News & Events

Turning a Tragedy into a Miracle

Alex Cabrera was leaving school on a sunny day near the end of his eighth grade year when he was hit by a car. The Waltham native had to be air lifted to Tufts Medical Center and by morning was undergoing life-saving brain surgery.

It was an agonizing few hours followed by weeks of follow up care including physical therapy, but Alex was able to start high school on time. His mother, Jenny Cabrera, calls it a miracle.

 “I never gave up,” Jenny says. And neither did the doctors or nurses who supported Jenny while they cared for Alex. “Everyone was amazing. As they talked to me, everyone was so positive. I’m so blessed that we went to that hospital.”

An Accident after School

As an eighth grader, Alex was outgoing and athletic. He was in track and spent a lot of time on his skate board pushing the limits of gravity. His mother believes all the falls while practicing tricks may have helped when he was hit by the car. Witnesses said he was thrown 35 feet. Although he had a serious head injury, he had no broken bones and only two scratches.

Jenny’s voice still waivers as she describes the accident even a year later. She didn’t realize as she rushed to the school just how serious his injury was. By the time they reached the hospital, she was nearly in shock.

A Night of Suspense

The support from the staff, nurses and doctors Tufts Medical Center Emergency Department helped her make it through those early anxious hours as Alex was sedated to see if the swelling around his brain would go down.

That’s when Jenny met James Kryzanski, MD, a neurosurgeon at the Tufts Medical Center Neurosurgery Department.  Dr. Kryzanski and his team of doctors and nurses took the time to comfort Jenny and tell her what was happening.

It wasn’t so much what they said, but how they said it that made a difference, Jenny says.

“I never heard anything negative,” she relates. “They were so supportive and they always gave me hope.”

Jenny stayed at her son’s bedside through the night and by early morning, it was clear that Alex needed surgery. Dr. Krazanski had to remove a part of his skull to ease the pressure of his swelling brain. That part of his skull wouldn’t be replaced until more than a month later as Alex recovered.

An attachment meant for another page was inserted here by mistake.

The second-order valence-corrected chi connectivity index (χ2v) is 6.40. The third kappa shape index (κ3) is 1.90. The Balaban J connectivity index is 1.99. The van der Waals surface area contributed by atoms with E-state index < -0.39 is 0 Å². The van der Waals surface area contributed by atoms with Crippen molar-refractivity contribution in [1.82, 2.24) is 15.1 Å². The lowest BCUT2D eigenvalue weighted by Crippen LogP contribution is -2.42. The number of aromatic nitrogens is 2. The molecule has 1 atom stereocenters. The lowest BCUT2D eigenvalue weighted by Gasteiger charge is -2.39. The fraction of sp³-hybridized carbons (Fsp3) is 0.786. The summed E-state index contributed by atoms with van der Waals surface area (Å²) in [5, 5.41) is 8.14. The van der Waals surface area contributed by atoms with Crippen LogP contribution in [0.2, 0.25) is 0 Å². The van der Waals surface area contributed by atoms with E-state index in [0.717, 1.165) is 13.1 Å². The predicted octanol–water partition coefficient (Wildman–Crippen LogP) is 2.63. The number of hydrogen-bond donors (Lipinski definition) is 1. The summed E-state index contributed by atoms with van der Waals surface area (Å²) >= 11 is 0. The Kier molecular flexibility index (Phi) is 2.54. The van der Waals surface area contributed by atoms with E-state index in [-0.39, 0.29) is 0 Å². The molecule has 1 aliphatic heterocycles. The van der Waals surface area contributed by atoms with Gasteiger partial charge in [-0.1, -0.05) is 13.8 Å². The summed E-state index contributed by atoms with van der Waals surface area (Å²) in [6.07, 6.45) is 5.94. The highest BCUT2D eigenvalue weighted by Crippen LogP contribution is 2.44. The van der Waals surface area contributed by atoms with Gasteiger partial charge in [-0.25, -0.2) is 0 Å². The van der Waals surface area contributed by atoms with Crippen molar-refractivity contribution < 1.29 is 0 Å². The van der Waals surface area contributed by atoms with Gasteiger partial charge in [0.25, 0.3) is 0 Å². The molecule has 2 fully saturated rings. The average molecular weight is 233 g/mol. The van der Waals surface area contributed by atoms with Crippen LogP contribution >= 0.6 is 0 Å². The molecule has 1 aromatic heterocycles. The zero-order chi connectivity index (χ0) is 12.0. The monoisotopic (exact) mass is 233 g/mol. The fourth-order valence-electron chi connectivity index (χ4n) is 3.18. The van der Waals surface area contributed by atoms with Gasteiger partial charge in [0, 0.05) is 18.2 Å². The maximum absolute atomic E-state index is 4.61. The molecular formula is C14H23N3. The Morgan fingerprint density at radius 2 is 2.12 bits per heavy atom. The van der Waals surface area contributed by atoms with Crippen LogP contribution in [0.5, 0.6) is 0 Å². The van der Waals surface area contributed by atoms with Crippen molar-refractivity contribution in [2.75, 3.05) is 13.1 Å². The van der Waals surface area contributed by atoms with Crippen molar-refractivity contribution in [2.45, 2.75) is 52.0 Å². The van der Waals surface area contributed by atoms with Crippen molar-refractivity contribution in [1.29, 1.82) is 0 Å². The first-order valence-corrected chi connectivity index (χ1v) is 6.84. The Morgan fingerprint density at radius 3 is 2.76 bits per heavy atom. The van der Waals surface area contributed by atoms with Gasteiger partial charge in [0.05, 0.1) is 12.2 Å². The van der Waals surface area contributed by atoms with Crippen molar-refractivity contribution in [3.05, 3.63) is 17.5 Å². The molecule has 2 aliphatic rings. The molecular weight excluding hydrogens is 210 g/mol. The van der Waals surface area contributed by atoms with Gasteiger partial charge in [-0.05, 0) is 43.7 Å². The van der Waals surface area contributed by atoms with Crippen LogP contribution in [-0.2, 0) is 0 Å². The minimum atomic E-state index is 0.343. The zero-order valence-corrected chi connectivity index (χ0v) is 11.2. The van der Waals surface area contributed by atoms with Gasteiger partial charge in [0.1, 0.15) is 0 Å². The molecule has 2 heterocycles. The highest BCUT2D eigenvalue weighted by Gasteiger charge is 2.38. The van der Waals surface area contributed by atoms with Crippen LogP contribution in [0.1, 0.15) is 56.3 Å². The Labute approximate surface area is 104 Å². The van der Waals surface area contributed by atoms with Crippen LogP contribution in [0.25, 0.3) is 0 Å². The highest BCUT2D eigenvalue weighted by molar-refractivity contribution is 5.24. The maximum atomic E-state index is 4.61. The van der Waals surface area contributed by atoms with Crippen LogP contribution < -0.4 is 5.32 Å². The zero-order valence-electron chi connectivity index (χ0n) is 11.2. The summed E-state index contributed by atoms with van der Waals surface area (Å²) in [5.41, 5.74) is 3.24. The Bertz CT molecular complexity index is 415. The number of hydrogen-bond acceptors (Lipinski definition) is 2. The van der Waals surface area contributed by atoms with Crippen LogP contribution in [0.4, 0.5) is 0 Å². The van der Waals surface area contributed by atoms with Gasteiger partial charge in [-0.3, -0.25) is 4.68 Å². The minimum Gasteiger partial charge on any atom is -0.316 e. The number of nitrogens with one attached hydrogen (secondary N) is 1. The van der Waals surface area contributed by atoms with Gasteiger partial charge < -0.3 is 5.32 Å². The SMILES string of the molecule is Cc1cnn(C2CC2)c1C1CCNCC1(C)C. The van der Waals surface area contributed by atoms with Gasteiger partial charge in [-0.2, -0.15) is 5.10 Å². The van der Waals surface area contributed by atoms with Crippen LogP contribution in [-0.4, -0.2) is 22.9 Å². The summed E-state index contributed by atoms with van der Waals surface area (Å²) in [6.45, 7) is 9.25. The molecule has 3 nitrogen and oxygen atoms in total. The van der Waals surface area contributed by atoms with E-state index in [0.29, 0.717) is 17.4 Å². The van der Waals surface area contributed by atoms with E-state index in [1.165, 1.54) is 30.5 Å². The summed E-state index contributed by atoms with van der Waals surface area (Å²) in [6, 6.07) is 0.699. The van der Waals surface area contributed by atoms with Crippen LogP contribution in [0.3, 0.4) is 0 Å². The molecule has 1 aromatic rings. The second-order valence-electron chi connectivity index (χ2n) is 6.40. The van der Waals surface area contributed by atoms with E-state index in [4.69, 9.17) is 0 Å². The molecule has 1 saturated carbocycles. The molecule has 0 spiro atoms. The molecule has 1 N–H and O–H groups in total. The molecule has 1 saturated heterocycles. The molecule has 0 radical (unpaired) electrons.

The surgery took place in a state-of-the-art operating room with equipment that moves on booms, which allows surgeons to work more quickly. There are also high definition screens so surgeons can see a patient’s CAT Scan and MRI during the operation.

Alex’s Successful Surgery and His Road to Recovery

While nurses and doctors monitored Alex, the Tufts Medical Center staff provided Jenny with her own room so she could remain at her son’s side.

“They got me food, found me things I needed to take showers and assured me he was going to be okay,” she says. “That gave me the confidence to believe that he was going to be okay.”

As Alex emerged from a coma several days later, the staff had to explain to him what had happened. He couldn’t talk and he couldn’t move well. Very soon after a physical therapist and occupational therapist came to him and developed a long term treatment plan.

The physical therapist and occupational therapist worked closely with a child life specialist to find ways to help Alex adapt to wearing a helmet and being in the hospital while he relearned basic skills.

“There is an additional challenge with children because you have to make them want to do it,” says physical therapist Nikki Guerin. “It’s all about setting goals for them, like being able to skateboard.”

After three weeks, Alex was able to leave the hospital with a very relieved mother. His hair has grown back hiding the scar from the surgery, and there is little evidence that he was injured so gravely. He has had a few seizures, but they’re under control with medication.

“I’m just so grateful for everything that everyone did,” Jenny says. “My son is a miracle.”

A patient at the Cancer Center at Tufts Medical Center.

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